Home-Start publishes Home Is Where We Start From Report

Report reveals top three post-pandemic concerns for parents

Poverty, mental health issues and the social development of children were found to be the three main concerns for Home-Start families, according to a new report by Home-Start UK published today.

 

  • Twice as many low income families (under £16,000 p.a.) are not optimistic about life after lockdown compared with those earning more (over £30,000 p.a.)
  • 57% parents are concerned about their own wellbeing or mental health in the year ahead
  • 65 % of parents are particularly worried about their children’s social development

The report was commissioned by Home-Start UK to measure the impact of the Covid-19 pandemic on parents of young children and heard from over 1,200 Home-Start families.

Findings of the report revealed that families are facing unprecedented challenges, with the pandemic acting both as a magnifier of existing disadvantage, as well tipping more people, who were just about managing before, into poverty.

As many as 1.1m additional people – including 200,000 children – were estimated to have fallen below the poverty line by the end of 2020, bringing the total number of children living in poverty to 4.5m, an overall 5% increase on pre-pandemic figures. [i]

As well as families being swept into poverty for the first time, there has also been an impact on those already struggling, with around a quarter of babies and toddlers experiencing poverty found to now be living 50% below the poverty line.[ii]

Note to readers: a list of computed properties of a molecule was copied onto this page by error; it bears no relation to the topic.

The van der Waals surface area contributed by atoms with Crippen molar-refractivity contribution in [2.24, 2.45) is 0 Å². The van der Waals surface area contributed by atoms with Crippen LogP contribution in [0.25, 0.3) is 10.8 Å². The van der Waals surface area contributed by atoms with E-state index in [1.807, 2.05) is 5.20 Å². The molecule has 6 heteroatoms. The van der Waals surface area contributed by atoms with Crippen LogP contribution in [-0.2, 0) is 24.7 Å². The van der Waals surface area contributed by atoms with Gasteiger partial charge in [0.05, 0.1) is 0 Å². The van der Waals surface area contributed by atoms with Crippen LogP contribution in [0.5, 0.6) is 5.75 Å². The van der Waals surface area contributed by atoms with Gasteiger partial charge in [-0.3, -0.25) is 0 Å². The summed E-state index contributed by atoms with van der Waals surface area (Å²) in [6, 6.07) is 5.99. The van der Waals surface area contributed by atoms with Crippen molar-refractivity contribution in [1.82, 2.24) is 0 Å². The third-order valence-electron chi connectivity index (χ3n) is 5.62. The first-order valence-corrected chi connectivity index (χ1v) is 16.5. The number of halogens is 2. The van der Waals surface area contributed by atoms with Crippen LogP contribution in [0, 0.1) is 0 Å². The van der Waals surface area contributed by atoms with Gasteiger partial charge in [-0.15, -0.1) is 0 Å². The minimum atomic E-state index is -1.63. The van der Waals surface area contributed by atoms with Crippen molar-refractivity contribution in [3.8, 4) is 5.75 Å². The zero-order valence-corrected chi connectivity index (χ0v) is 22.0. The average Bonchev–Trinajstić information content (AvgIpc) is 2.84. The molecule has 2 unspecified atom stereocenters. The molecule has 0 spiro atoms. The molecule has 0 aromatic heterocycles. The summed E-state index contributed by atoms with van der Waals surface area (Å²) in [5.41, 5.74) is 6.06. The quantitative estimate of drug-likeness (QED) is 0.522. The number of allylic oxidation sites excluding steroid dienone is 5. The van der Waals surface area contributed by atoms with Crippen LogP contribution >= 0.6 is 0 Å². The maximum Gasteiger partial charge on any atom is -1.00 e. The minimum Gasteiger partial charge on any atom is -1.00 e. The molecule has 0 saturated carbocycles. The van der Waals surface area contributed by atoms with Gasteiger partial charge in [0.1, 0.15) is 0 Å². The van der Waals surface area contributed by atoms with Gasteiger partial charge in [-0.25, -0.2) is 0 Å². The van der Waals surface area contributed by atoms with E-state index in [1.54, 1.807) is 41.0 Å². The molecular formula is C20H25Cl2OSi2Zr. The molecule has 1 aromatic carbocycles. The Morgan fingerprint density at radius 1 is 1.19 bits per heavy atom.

The report shows the value of compassionate, non-judgemental, volunteer support for parents in lessening feelings of loneliness and social isolation. 77% of families said it mattered that the support they received was from a volunteer instead of a professional. For some families contact from their Home-Start volunteer constituted the only meaningful conversation they had from week to week during the pandemic.

Peter Grigg, CEO of Home-Start UK said:

“For many families, the daily grind of worries about putting food on the table, heating the house and providing basic items for their children have been their primary concern, and those worries won’t go away.

“What happens next must reflect the impact of the pandemic, and use the groundswell of awareness around struggling families to bring about change. There is not just a moral imperative for this but an economic one too. Investment in early years has been shown time and again to be a wise use of public funds, saving future spending by avoiding costs to the public purse that arise from poorer life outcomes. Making a difference for families makes a difference for society.”

Home-Start UK is calling for systemic investment to redress the disparity, calling for society to:

  1. Build Back Better – by redesigning the family support system to put families and children at the heart as we respond to the trauma of the pandemic and the shadow it has cast on child development
  2. Build Back Fairer – by addressing the structural inequalities that result in poorer outcomes for ethnic minority groups, younger parents, lone parents and those on low-incomes
  3. Build Back Kinder – by nurturing healthy relationships, ensuring safe home environments, and fostering kind, compassionate communities.
Download the full report

[i] IPPR (2020) 1.1 million more people face poverty at end of 2020 as a result of coronavirus pandemic, finds IPPR

[ii] ‘It Takes a Village- how to make all childhoods matter’ March 2021. Little Village